Grand appartement de la reine

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Plan of the Palace of Versailles c. 1676 (before the third building campaign), with the Queen's grand apartment marked in yellow

This article is about the grand appartement de la reine (Queen's grand apartment) of the Palace of Versailles.

Forming a parallel enfilade with that of the grand appartement du roi, the grand appartement de la reine served as the residence of three queens of France — Marie-Thérèse d’Autriche, wife of Louis XIV; Marie Leszczyńska, wife of Louis XV; and Marie-Antoinette, wife of Louis XVI. Additionally, Louis XIV’s granddaughter-in-law, Marie-Adélaïde de Savoie, as duchesse de Bourgogne, occupied these rooms from 1697, the year of her marriage, to her death in 1712.

The Queen's bedchamber. There is a barely discernible hidden door in the corner near the jewel cabinet by Schwerdfeger (1787) through which Marie Antoinette escaped the night of 5/6 October 1789 when the Paris mob stormed Versailles.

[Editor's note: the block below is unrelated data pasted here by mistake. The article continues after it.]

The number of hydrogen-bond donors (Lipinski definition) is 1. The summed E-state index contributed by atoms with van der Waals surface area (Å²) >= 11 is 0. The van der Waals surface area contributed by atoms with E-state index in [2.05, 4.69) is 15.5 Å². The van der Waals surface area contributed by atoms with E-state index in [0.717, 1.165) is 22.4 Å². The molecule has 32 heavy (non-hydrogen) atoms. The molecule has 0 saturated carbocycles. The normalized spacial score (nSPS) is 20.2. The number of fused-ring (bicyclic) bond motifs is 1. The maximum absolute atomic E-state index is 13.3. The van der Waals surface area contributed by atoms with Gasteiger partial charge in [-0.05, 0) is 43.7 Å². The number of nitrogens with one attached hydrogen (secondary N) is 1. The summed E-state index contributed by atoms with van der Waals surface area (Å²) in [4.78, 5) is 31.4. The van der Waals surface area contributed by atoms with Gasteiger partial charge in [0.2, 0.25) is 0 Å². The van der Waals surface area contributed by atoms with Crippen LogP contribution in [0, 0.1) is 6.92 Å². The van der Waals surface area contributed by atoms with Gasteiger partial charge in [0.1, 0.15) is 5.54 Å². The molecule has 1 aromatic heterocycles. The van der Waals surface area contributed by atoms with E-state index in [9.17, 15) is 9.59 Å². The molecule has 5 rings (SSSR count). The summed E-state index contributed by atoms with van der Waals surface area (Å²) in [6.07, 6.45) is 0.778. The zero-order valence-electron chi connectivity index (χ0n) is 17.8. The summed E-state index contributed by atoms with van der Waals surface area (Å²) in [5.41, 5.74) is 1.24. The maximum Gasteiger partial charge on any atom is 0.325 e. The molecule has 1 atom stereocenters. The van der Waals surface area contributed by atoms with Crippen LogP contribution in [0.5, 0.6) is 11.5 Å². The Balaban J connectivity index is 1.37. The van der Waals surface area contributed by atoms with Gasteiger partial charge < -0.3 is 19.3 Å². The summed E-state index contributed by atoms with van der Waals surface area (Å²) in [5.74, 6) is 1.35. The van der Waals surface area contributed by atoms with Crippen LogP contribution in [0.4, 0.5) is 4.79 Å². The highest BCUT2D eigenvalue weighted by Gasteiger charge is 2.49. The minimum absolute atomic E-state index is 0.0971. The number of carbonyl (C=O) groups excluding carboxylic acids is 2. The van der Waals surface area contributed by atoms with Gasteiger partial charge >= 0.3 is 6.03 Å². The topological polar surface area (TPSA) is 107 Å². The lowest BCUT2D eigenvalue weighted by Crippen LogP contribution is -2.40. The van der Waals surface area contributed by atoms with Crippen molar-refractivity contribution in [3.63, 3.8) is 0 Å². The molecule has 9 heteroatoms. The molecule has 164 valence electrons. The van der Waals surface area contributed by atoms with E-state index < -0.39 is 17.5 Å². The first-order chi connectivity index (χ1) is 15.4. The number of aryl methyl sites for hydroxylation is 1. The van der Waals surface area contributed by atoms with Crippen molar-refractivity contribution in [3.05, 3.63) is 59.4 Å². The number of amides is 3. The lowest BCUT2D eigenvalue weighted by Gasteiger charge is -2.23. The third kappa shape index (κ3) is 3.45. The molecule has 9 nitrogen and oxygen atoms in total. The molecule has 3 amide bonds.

When Louis Le Vau’s envelope of the château vieux (old palace) was completed, the grand appartement de la reine came to include a suite of seven enfilade rooms on the main floor in the left wing with an arrangement that mirrored almost exactly the grand appartement du roi in the right wing. The configuration was:

  1. Chapel — corresponding to the salon de Diane in the King's grand apartment[1]
  2. Salle de gardes — corresponding to the salon de Mars in the King's grand apartment
  3. Antichambre — corresponding to the salon de Mercure in the King's grand apartment
  4. Chambre — corresponding to with the salon d’Apollon in the King's grand apartment
  5. Grand cabinet — corresponding to the salon de Jupiter in the King's grand apartment
  6. Oratory — corresponding to the salon de Saturne in the King's grand apartment
  7. Petit cabinet — corresponding to the salon de Vénus in the King's grand apartment[2]

As with the decoration of the ceiling in the grand appartement du roi, which depicted the heroic actions of Louis XIV as allegories from events taken from the antique past, the decoration of the grand appartement de la reine likewise depicted heroines from the antique past and harmonized with the general theme of a particular room’s decor.[3]